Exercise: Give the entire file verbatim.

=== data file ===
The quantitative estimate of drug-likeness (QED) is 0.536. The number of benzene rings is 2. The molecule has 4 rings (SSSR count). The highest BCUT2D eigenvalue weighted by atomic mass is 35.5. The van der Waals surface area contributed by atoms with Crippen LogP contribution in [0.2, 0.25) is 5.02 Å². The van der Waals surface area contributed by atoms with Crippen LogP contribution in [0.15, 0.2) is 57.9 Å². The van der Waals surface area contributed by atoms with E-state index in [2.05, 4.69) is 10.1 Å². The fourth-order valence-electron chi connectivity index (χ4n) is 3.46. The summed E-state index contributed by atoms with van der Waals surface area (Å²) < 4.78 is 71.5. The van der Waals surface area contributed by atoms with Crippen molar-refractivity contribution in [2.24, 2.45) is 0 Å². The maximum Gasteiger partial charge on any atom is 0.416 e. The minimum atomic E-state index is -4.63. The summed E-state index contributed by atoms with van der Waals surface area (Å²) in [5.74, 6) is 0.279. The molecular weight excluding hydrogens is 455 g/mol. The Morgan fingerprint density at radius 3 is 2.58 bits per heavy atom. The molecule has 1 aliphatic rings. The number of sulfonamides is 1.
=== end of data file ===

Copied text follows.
The quantitative estimate of drug-likeness (QED) is 0.536. The number of benzene rings is 2. The molecule has 4 rings (SSSR count). The highest BCUT2D eigenvalue weighted by atomic mass is 35.5. The van der Waals surface area contributed by atoms with Crippen LogP contribution in [0.2, 0.25) is 5.02 Å². The van der Waals surface area contributed by atoms with Crippen LogP contribution in [0.15, 0.2) is 57.9 Å². The van der Waals surface area contributed by atoms with E-state index in [2.05, 4.69) is 10.1 Å². The fourth-order valence-electron chi connectivity index (χ4n) is 3.46. The summed E-state index contributed by atoms with van der Waals surface area (Å²) < 4.78 is 71.5. The van der Waals surface area contributed by atoms with Crippen molar-refractivity contribution in [2.24, 2.45) is 0 Å². The maximum Gasteiger partial charge on any atom is 0.416 e. The minimum atomic E-state index is -4.63. The summed E-state index contributed by atoms with van der Waals surface area (Å²) in [5.74, 6) is 0.279. The molecular weight excluding hydrogens is 455 g/mol. The Morgan fingerprint density at radius 3 is 2.58 bits per heavy atom. The molecule has 1 aliphatic rings. The number of sulfonamides is 1.